The most frequent question that I get is, "When should I start investing?" My typical answer is, "Now!" However, perhaps I should offer a bit more guidance than a simply one-word answer to help you to prepare to start investing.
In the opening of my book, "The Confident Investor", I actually tell some people to put the book back on the shelf. These are people that are not ready to start investing any money. The people that are not ready to start investing yet are people that say the following:
- I cannot give 10% of my money to my fellow man simply because money is too tight and I can't make ends meet.
- I cannot put 10% of my money into the bank before I pay any bills simply because I spend every dime that I make to make ends meet.
- I cannot save 6 months of my income into an emergency fund because I need all the money I can spare to survive.
In general, the reason that people cannot (or will not) do the above three things is because they have not prioritized their life correctly. Everyone can live on 80% of their income. If you are living in the United States or Canada (which covers 98% of those that read this site), you have more than enough wealth to live on 80% of your income. People all over the world are forced to survive on much less than you are making - they would be thrilled to live on your 80%. As an old friend of mine used to say, "If I had all of your money, I wouldn't need mine."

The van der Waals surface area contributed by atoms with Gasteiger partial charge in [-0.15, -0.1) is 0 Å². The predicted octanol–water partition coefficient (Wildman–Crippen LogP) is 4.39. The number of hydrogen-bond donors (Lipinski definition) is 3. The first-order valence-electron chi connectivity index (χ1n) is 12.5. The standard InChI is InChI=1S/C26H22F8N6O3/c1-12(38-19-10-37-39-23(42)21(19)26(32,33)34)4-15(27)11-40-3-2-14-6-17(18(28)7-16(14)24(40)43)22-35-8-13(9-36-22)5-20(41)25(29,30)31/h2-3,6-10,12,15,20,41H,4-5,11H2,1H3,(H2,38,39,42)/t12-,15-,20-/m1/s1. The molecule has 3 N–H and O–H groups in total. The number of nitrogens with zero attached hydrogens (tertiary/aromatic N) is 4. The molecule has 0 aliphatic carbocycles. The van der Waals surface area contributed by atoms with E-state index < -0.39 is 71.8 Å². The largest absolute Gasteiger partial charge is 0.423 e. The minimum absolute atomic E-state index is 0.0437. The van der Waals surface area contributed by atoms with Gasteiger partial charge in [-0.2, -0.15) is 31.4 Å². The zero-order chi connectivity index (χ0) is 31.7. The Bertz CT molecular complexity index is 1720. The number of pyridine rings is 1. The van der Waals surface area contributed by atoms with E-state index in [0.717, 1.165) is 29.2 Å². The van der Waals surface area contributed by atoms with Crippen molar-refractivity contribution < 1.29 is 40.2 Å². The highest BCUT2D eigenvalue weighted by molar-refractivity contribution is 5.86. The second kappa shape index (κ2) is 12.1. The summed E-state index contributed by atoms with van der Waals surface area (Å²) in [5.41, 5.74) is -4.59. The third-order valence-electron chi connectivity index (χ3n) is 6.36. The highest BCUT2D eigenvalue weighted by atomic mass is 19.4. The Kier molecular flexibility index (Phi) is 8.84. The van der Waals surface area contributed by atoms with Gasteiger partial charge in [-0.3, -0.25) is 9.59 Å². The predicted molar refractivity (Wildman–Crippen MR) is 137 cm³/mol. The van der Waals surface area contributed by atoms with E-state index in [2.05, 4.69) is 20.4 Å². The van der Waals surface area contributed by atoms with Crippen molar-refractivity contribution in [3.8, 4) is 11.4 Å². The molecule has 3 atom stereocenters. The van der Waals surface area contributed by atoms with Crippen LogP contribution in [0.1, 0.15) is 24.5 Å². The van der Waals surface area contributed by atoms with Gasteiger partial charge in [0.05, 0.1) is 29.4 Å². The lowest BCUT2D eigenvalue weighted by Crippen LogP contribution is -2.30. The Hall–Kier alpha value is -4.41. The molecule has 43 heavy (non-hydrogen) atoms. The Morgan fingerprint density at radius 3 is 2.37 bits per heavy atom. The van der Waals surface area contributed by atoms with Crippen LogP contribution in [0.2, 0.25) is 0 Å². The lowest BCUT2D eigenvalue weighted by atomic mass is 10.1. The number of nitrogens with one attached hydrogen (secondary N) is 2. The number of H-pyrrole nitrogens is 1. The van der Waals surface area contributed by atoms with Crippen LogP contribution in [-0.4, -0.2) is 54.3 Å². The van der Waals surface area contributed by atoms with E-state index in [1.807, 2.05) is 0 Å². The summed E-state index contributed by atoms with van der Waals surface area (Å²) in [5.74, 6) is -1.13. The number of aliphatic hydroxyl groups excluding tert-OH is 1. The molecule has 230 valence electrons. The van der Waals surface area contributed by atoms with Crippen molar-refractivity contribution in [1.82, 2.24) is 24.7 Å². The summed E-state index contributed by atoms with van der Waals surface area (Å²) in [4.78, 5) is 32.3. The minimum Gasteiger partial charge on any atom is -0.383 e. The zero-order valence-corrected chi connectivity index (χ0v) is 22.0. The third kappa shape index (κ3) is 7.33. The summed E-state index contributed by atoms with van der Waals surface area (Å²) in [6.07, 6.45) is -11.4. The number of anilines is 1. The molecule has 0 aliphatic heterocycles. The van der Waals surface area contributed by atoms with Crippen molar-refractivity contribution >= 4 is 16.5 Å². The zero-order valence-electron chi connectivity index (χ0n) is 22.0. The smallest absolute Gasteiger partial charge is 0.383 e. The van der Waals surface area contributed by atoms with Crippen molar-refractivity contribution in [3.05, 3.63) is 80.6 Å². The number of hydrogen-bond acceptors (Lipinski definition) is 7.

There are a few more things to consider before you start investing
You have realistic expectations about investing
It’s quite sad how many people I come across with insanely unrealistic expectations about investing. In fact, it appears this describes a sizable minority of the general public. Why else would the “earn 20% per month investing in xyz” scams be so prevalent? Somebody must be buying into those pitches. If it sounds too good to be true, it probably is. You aren’t going to earn more than 20% per year with a properly diversified portfolio. You’re just not. If you’re expecting more than that, you probably shouldn’t be investing because odds are good you’ll fall victim to a scam and lose all your money eventually.
You understand the basics
I don’t care if you aren’t interested in investing. You probably aren’t all that interested in brushing your teeth or flossing either, but you do it. Why? Because it’s good for you. It’s just something you have to do. It’s the same with learning about personal finance. Not being interested isn’t an excuse. There are probably a thousand good personal finance blogs on the internet (I consider mine to be among the best), tons of good books on the subject (once again, I cannot think of a better one than my own, "The Confident Investor"), and you can always watch Jim Cramer on Mad Money to get a bit more perspective. The information is out there and investing isn’t difficult. Just do it. Start investing NOW!